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U of All People's campus tour (essay)

Welcome to the U of All People campus tour, which should be super-awesome. Anyway, thanks for showing up, as my American history prof last year used to say.

My name is Loftis Wei, but you can just call me Loft. I’m a junior majoring in sociology, at least this semester, and I was told this job would look good on my résumé. Ready for the spiel? Cool.

We’re starting here at Bovine Hall, which is now the admissions building. Historically -- not that U of All People has much history, I mean, not compared to a real school -- but back in the 1930s, the building was a slaughterhouse, and you can still see bloodstains on some of the floorboards. They turned the killing floor into the school’s first seminar room. That’s why the school was once nicknamed Moo U.

Anyway, if you’re looking for leafy green quads and Gothic architecture, you’ve come to the wrong place, but if you’re into concrete and slit windows, take a look at Dayzin Dorm on the right, which sort of looks like a maximum security prison if you see it from the wrong angle -- not that anyone ever wants to leave. We’ve got wifi in the bathrooms and vending machines on every floor. One even sells toilet paper.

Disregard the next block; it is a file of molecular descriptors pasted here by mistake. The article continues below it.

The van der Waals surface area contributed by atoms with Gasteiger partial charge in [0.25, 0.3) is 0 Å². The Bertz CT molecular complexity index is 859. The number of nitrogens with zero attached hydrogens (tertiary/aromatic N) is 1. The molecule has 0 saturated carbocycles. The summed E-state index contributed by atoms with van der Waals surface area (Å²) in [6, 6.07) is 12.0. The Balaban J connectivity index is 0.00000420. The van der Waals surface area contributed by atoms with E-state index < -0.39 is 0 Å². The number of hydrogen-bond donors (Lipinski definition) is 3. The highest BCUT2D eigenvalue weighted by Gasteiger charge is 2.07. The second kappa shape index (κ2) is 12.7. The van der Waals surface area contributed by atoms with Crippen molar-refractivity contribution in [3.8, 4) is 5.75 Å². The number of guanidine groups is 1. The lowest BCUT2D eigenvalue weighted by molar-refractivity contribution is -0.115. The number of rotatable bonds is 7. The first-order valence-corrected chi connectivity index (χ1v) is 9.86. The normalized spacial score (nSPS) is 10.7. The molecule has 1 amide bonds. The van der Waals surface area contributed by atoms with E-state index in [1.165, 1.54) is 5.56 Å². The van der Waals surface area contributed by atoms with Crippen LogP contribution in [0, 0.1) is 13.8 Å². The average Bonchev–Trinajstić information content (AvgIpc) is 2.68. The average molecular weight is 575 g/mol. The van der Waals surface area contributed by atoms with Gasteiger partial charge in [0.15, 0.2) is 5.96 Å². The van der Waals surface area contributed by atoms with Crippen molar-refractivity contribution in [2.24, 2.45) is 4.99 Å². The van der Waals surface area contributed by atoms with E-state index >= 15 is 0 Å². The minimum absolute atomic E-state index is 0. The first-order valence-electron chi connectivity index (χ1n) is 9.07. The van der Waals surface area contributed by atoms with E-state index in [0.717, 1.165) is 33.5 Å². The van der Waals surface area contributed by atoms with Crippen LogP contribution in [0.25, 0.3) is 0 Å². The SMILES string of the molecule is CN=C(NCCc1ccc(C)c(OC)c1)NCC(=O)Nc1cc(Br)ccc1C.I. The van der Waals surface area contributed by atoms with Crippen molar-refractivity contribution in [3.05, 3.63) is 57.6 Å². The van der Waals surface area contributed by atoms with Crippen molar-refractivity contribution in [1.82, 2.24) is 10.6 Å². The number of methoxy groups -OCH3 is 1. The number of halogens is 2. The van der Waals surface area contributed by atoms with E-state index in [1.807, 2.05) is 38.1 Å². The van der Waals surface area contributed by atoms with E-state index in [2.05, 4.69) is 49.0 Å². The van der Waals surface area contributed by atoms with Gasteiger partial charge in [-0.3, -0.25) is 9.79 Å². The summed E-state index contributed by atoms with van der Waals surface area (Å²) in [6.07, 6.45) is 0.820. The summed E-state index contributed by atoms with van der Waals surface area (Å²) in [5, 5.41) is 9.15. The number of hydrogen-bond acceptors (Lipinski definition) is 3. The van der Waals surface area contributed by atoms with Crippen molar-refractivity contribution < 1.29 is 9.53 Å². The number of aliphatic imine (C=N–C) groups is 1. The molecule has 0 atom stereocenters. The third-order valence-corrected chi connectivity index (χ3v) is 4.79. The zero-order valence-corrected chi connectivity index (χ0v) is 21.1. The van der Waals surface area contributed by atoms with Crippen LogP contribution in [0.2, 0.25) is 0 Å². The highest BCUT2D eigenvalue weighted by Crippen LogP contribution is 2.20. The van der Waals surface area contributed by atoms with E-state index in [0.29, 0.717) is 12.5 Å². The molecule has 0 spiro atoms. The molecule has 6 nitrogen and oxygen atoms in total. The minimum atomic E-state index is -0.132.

Over here is Kent Reade Library, which -- let me check my notes -- at one time, in the 1980s, had over 200,000 books. But books take up a lot of space, y’know, so they, um, deaccessioned a lot of them and installed new research facilities. Over 50 internet terminals in these alcoves. Printers if you can get one that’s working. The espresso bar is pretty awesome. The books are over there, I think.

The building that looks like a smashed spaceship is the Bai O. Kam Science Wing. What? No, we’re not a research university, not really, but we’ve still got some of that going on. You hear about it, y’know?

Check my notes... some weird plastic was accidentally discovered here in 1956 by Professor Paul E. Murr, but they managed to detox the whole lab and the surrounding area. That gray gunk -- don’t touch it -- is what’s left, and it’s now a nature preserve or something. Anyway, it’s not so much research here, like I said. We’re into teaching. A lot of the professors here have been here, like, forever, so you know they really love this place. I overheard someone in the history department say that it’s really, really hard to go somewhere else.